Sennacherib Prism
Column 5

Adapted from Luckenbill (1924:40-45)
81-1The Elamite, Kudur-nahundu, heard of the overthrow of his cities, 2terror overwhelmed him, the (people of) the rest of his cities 3he brought into the strongholds. He himself 4left Madaktu, his royal city, 5and took his way to Haidala which is in the distant mountains. 6I gave the word to march against Madaktu, his royal city. 7In the month of rain, extreme cold set in and the 8heavy storms sent down rain upon rain and 9snow. I was afraid of the swollen mountain streams; 10the front of my yoke I turned and took the road to 11Nineveh. At that time, at the command of Assur, my lord, 12Kudur-Nahundu, the king of Elam, in less than three months 13died sudenly on a day not of his fate. 14After him, Umman-menanu, 15who possessed neither sense nor judgment, 16his younger brother, sat on his throne.
17In my eighth campaign, after Shuzubu had revolted, 18and the Babylonians, wicked devils, had 19closed the city-gates—their hearts planning resistance; 20Shuzubu the Chalden, a weakling hero, 21who had no knees, a slave, subject to the governor of the city of 22the city of Lahiri; the fugitive Arameans gathered around him, the runaway, 23the murderer, the bandit. Into the marshes 24they descended and started a rebellion. But I completely surrounded him. 25I pressed him to the life. Through fear and hunger 26he fled to Elam. When plotting 27and treachery were hatched against him, 28he fled from Elam and entered Shuanna. The Babylonians 29placed him on the throne—for which he was not fit— 30and entrusted to him the government of Sumer and Akkad. 31They opened the treasury of the Esagila temple and the gold and silver 32belonging to Bêl [Marduk] and Sarpanit, they brought forth the property of the temples of their gods. 33And to Umman-menanu, king of Elam, who had 34neither sense nor judgment, they sent them as a bribe (saying): 35"Gather your army, prepare your camp, 36haste to Babylon, stand at our side, for 37you are our trust." That Elamite— 38whose cities I had conquered and turned into ruins 39on my earlier campaign against Elam— 40without thinking 41received the bribes from them, gathered his army and camp, 42collected his chariots and wagons, and hitched his horses 43and mules to them. The lands of Parsuash 44Anzan, Pasheru, Ellipi, the men of Yazan, 45Lakabra, Harzunu, Dummuku, 46Sulai, Samuna, the son of Merodach-baladan, 47the lands of Bît-Adini, Bît-Amukkanu, Bît-Sillana, 48Bît-Sâlatutu-akki, the city of Lahiru, the men of Bukudu, 49Gambulum, Halatum Ru'ua, 50Ubulum, Malahu, Rapiku, 51Hindaru, Damunu—an enormous vassal army 52he called to his side. The largest portion of them 53-55took the road to Akkad. Closing in on Babylon, they exchanged courtesies with Shuzubu, the Chaldean king of Babylon, and brought their army to a halt. 56Like the onset of locust swarms of the springtime, 57they steadily progressed against me to offer battle. 58With the dust of their feet covering the wide heavens, 59like a mighty storm with masses of dense clouds, 60they drew up in battle array before me in the city of Halulê, on the bank of the Tigris. 61They blocked my passage and offered battle. 62-65As for me, I prayed for victory over the mighty foe to Assur, Sin, Shamash, Bêl, Nabû, Nergal, Ishtar of Nineveh, Ishtar of Arbela. 66They quickly gave ear to my prayers and came 67to my aid. Like a lion I raged; I put on 68a coat of mail. A helmet, emblem of victory, 69I placed upon my head. My great battle chariot, 70which brings the foe low, 71I hurriedly mounted in the anger of my heart. The mighty bow, 72which Assur had given me, I seized in my hands; 73the javelin, piercing to the life, I grasped. 74Against all of the armies of wicked enemies, 75I cried out, rumbling like a storm. I roared like Adad. 76At the word of Assur, the great lord, my lord, on flank and front 77I pressed upon the enemy like the onset of a raging storm. 78With the weapons of Assur, my lord, and the terrible onset of my attack, 79I stopped their advance, I succeeded in surrounding them, 80I decimated the enemy host with arrow and spear. 81I bored through all of their bodies. 82Humban-undasha, the field-marshall 83of the king of Elam, a trustworthy man, commander 84of his armies, his chief support, together with his nobles 85who wear the golden belt-daggar 86-87and whose wrists are encircles with thick rings of shining gold 88like fat steers who have hobbles put on them,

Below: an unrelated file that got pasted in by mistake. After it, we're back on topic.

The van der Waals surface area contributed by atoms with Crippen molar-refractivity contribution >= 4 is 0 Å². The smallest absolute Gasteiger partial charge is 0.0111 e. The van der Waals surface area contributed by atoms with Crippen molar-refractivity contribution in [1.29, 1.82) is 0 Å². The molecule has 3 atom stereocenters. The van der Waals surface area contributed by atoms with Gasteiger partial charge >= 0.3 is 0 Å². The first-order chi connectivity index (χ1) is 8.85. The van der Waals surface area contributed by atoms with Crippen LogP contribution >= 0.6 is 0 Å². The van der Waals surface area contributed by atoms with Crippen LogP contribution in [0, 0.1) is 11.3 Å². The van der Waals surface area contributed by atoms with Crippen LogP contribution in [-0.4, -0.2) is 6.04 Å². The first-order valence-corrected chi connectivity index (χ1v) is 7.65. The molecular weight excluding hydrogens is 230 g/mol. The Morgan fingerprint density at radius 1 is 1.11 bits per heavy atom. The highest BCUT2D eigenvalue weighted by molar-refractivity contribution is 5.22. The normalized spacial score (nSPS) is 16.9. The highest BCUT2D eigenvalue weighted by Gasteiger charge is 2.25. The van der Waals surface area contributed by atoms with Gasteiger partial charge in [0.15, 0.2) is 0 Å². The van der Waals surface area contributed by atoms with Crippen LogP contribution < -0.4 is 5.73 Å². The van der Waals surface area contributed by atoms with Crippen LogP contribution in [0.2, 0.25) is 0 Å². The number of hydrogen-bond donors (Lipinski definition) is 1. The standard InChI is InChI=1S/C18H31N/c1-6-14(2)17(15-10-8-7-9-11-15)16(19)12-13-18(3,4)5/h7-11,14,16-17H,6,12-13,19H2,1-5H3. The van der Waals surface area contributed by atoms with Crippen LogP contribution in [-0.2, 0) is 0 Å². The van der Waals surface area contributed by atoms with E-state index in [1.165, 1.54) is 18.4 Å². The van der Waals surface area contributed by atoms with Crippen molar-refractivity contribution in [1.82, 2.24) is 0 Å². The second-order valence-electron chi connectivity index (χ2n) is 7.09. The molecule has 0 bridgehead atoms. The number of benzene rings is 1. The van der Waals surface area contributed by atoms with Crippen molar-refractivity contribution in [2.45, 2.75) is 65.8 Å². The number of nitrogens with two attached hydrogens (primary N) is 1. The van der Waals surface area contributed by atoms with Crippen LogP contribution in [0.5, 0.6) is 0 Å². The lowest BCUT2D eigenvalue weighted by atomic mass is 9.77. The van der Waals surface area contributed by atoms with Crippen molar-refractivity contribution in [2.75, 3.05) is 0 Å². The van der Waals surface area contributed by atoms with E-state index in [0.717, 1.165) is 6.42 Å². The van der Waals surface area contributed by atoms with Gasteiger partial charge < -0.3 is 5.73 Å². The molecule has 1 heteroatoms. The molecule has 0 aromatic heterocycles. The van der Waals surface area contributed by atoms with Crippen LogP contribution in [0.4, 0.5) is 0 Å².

Luckenbill, Daniel David. The Annals of Sennacherib. Oriental Institute Publications 2. Chicago: Univ. of Chicago, 1924.

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